He seems to be trying to make hay by keeping Zarqawi's name in the news. But, predictably, Zarqawi's death has done little to stop the violence in Iraq. The largest group fighting in Iraq are not foreign fighters, as the administration hopes you'll believe, but the Sunni insurgency. Often described as 'Saddam loyalists', they're really just Sunni/iraqi nationalists. I doubt they really give a damn about Hussein. This group is well armed and well trained. After Hussein was removed from power, Donald Rumsfeld foolishly disbanded the iraqi army - something we're still trying to rebuild. Not only did this tear down an institution that we needed, it created a massive unemployment crisis in Iraq. A military dictatorship employs a lot of soldiers.

The mostly Sunni Republican Guard, an elite fighting force charged with directly defending Saddam's regime, and other Sunni troops found themselves unemployed and out of power (Saddam was Sunni, so they enjoyed more political power). These well trained troops form a militia and began a violent campaign to consolidate military power.

Many of these militia men are probably radical islamists, but when the administration calls them 'islamo-fascists', they're engaging in a little bit of bullshit. Their cause isn't muslim extremism, their cause is self-interest. At least Bush gets the 'fascist' part right. I don't doubt that if the Sunnis regain power, they'll use radical islam as a way to draw in the extremists and use them to oppress the populace in the name of 'traditional values' (sound like anyone you know?), but expect a lot of military uniforms in government and goosestepping parades through Baghdad.

If we stay in Iraq, we'll simply be delaying the inevitable. Bush sloughs off his responsibility on 'future presidents', but we're building an embassy in Iraq which is, in reality, a small american city to house military personnel. Clearly, there are no plans to go anywhere anytime soon.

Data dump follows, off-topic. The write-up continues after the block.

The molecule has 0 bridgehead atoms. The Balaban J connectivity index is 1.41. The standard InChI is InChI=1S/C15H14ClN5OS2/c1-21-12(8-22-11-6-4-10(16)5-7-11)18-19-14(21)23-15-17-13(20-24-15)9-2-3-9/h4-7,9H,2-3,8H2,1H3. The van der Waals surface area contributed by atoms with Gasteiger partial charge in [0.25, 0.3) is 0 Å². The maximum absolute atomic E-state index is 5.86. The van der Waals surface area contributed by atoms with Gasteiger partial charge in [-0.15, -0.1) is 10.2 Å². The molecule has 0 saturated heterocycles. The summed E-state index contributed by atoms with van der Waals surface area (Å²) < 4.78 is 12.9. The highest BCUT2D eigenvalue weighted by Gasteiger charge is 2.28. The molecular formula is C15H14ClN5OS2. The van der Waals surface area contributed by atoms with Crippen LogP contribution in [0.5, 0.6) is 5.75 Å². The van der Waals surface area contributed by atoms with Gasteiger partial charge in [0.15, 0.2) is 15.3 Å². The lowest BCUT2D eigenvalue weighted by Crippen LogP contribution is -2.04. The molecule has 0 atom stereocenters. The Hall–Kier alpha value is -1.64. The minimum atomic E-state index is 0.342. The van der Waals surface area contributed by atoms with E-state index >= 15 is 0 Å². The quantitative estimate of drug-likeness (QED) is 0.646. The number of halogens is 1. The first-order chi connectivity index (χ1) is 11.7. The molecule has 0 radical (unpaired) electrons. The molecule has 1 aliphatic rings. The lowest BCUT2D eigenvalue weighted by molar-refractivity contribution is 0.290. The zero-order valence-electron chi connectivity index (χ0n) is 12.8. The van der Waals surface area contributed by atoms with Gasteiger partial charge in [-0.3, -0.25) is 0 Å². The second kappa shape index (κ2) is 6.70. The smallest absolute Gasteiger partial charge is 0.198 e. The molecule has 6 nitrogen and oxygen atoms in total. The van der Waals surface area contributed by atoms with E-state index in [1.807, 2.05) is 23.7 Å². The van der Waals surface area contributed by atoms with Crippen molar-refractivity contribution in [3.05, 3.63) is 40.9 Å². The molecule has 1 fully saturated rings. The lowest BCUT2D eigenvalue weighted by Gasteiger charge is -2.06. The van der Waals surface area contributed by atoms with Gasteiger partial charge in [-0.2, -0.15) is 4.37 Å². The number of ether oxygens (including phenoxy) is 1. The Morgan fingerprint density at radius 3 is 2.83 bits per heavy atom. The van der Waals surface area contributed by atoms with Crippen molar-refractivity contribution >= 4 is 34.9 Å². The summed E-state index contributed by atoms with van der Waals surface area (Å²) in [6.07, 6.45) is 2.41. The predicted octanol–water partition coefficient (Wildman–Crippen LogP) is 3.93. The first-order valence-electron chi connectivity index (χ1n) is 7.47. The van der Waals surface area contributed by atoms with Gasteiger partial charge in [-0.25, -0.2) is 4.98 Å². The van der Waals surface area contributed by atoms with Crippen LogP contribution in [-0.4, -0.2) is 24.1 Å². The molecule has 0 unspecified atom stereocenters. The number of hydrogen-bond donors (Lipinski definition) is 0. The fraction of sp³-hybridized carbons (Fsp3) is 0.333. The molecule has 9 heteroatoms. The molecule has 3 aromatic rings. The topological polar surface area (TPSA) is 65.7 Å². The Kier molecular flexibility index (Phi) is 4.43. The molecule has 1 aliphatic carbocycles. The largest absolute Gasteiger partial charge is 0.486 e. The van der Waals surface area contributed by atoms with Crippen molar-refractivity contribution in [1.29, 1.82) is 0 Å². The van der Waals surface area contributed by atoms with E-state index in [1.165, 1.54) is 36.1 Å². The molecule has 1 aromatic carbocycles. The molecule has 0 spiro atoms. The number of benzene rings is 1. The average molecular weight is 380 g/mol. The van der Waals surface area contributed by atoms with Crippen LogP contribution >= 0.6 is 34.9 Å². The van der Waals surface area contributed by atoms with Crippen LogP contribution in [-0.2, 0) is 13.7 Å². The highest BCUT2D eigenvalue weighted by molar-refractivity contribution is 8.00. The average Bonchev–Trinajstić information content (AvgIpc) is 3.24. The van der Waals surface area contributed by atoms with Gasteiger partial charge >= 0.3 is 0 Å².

If we pull out, there will be civil war. But, then again, it's really a civil war now. In the post-US phase of the civil war, the democratic Iraqi government would be wise to gain the support of the Kurds, who have a standing army all their own. They could do this by promising them autonomy and an independent Kurdistan - this would turn the kurdish fight into a fight for their freedom. The turks wouldn't like this, but screw them, they're dicks anyway.

The argument that pulling troops out of Iraq would result in civil war is nonsense. We're training iraqis to fight iraqis. Sounds like civil war is the exit strategy anyway. Right now, we're keeping civil war simmering in the pot, but it'll boil in a second.

I hate to say it, but it seems to me the best thing we could do right now is step back, let it happen, and support the iraqi government the best we can. I want a democratic Iraq - hell, I want a democratic world - but the way things are right now, we might as well give them a state motto and an NFL franchise. Maybe this fight can be avoided, somehow - Sunnis in the iraqi government should try to assure other Sunnis that they won't become an oppressed minority and invite insurgents to the negotiating table.

If that doesn't work, then it's the iraqi/kurdish coalition forces and the map of the middle east, redrawn so often in the past, is redrawn once more.

--Wisco